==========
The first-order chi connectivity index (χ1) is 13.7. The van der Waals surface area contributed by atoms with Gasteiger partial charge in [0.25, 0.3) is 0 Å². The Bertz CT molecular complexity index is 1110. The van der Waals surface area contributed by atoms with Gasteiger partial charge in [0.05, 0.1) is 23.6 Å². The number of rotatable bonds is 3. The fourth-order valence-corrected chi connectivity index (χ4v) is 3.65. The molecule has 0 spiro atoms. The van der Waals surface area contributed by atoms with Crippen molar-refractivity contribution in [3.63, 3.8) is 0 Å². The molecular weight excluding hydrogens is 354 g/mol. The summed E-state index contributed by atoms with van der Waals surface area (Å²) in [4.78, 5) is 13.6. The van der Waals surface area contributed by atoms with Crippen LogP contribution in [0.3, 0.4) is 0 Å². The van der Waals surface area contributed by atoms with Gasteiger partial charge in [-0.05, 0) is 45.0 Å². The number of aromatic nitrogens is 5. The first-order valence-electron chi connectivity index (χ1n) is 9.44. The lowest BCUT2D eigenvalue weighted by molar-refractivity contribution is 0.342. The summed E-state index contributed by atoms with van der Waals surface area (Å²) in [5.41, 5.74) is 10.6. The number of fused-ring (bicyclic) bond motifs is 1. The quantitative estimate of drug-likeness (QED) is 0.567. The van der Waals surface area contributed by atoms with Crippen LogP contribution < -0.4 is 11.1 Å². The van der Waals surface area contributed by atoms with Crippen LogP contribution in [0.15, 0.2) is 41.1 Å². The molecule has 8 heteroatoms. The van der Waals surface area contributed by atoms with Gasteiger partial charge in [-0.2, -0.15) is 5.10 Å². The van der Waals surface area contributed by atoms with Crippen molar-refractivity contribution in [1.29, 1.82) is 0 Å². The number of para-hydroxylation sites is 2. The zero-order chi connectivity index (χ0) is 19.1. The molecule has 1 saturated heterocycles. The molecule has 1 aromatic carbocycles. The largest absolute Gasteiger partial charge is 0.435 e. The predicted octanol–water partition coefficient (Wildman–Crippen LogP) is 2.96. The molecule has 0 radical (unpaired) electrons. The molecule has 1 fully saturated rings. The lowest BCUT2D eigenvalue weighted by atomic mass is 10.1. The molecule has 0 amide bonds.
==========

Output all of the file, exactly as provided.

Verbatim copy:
The first-order chi connectivity index (χ1) is 13.7. The van der Waals surface area contributed by atoms with Gasteiger partial charge in [0.25, 0.3) is 0 Å². The Bertz CT molecular complexity index is 1110. The van der Waals surface area contributed by atoms with Gasteiger partial charge in [0.05, 0.1) is 23.6 Å². The number of rotatable bonds is 3. The fourth-order valence-corrected chi connectivity index (χ4v) is 3.65. The molecule has 0 spiro atoms. The van der Waals surface area contributed by atoms with Crippen molar-refractivity contribution in [3.63, 3.8) is 0 Å². The molecular weight excluding hydrogens is 354 g/mol. The summed E-state index contributed by atoms with van der Waals surface area (Å²) in [4.78, 5) is 13.6. The van der Waals surface area contributed by atoms with Crippen LogP contribution in [0.3, 0.4) is 0 Å². The van der Waals surface area contributed by atoms with Gasteiger partial charge in [-0.05, 0) is 45.0 Å². The number of aromatic nitrogens is 5. The first-order valence-electron chi connectivity index (χ1n) is 9.44. The lowest BCUT2D eigenvalue weighted by molar-refractivity contribution is 0.342. The summed E-state index contributed by atoms with van der Waals surface area (Å²) in [5.41, 5.74) is 10.6. The number of fused-ring (bicyclic) bond motifs is 1. The quantitative estimate of drug-likeness (QED) is 0.567. The van der Waals surface area contributed by atoms with Crippen LogP contribution < -0.4 is 11.1 Å². The van der Waals surface area contributed by atoms with Crippen LogP contribution in [0.15, 0.2) is 41.1 Å². The molecule has 8 heteroatoms. The van der Waals surface area contributed by atoms with Gasteiger partial charge in [-0.2, -0.15) is 5.10 Å². The van der Waals surface area contributed by atoms with Crippen molar-refractivity contribution in [1.29, 1.82) is 0 Å². The number of para-hydroxylation sites is 2. The zero-order chi connectivity index (χ0) is 19.1. The molecule has 1 saturated heterocycles. The molecule has 1 aromatic carbocycles. The largest absolute Gasteiger partial charge is 0.435 e. The predicted octanol–water partition coefficient (Wildman–Crippen LogP) is 2.96. The molecule has 0 radical (unpaired) electrons. The molecule has 1 fully saturated rings. The lowest BCUT2D eigenvalue weighted by atomic mass is 10.1. The molecule has 0 amide bonds.